Lounging is such a gloriously languorous word. It connotes long lazing and curling up on comfy sofas with chocs and a mug of tea to hand. I love to lounge at home, but in truth I rarely find the time to do so. After a quick poll of family, friends and colleagues, it seems I am not alone. And yet my living room, and probably yours too, is the largest space in the house. So have we got this all a little wrong? Is the answer to make our lounges smaller and our kitchens bigger, or to simply spend less time buzzing about ‘doing things’? I think it’s probably a combination of the two.
We’re certainly seeing a trend at the moment for larger cooking zones that are, essentially, also dining rooms and lounges, as the walls between these spaces have literally tumbled down over the last few years. But while this means we can now cheerfully whizz around the kitchen in full view of the rest of the family, it doesn’t address the fact that we’re collectively not finding time to push the pause button and just sit. But is it really a matter of lack of time? Or are we simply filling whatever spare time we do have with things we don’t need to do? It certainly seems to me that life is fuller than ever before. For me it’s the boring but essential admin of life that has become my major time hoover. Checking bills and statements (should I change the mortgage now or later?), laundry, housework, keeping up to date with nursery or vet schedules, remembering to pay the dog walker, and so it goes on, all on top of generally maintaining the house and garden and attempting to fix things before they become problems (great in theory, but hard in practice).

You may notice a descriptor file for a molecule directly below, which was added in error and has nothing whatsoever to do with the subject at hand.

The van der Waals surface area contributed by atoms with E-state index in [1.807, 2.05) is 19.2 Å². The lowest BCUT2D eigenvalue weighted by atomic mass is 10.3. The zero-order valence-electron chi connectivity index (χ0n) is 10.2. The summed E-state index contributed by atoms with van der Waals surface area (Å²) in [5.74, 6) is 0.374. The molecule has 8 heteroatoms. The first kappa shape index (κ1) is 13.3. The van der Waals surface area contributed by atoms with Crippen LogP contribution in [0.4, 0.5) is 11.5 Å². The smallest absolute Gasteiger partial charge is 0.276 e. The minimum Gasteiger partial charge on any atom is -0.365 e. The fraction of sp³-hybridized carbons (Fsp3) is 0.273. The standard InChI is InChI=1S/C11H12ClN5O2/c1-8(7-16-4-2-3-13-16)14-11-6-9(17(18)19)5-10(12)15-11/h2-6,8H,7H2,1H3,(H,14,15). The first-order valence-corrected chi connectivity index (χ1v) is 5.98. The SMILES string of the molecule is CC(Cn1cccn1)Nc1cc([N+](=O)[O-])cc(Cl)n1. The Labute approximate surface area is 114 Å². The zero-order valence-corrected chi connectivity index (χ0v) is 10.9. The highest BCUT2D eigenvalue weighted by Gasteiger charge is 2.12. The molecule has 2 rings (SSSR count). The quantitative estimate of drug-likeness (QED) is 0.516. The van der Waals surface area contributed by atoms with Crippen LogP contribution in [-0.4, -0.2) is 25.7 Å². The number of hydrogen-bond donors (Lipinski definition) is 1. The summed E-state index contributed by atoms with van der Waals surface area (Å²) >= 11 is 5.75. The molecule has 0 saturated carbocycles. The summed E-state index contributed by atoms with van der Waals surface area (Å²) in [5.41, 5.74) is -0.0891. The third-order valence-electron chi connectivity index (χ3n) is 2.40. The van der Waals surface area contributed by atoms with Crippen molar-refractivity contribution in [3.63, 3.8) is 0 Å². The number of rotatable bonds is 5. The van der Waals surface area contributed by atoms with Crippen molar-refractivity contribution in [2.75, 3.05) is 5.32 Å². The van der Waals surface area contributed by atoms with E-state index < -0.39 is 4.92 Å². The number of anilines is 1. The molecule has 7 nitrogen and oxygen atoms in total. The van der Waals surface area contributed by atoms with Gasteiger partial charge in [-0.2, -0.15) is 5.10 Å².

Ultimately then, my sofas (two very loved and rather aged ‘Forum’ sofas by Robin Day, sadly no longer in production), artfully strewn as they are with an assortment of lovely cushions and cashmere throws, are a symbol of a desire. I love them. I want to spend more time on them. I want to lounge on them. I’ve even successfully banished the dogs from them (nothing spoils a relaxing sit like the odour of damp dog and a layer of shed fur). So they must remain in the heart of my home as a kind of aspirational talisman for a balanced life, and I implore you to do the same.
First published in the October 2015 edition of ELLE Decoration UK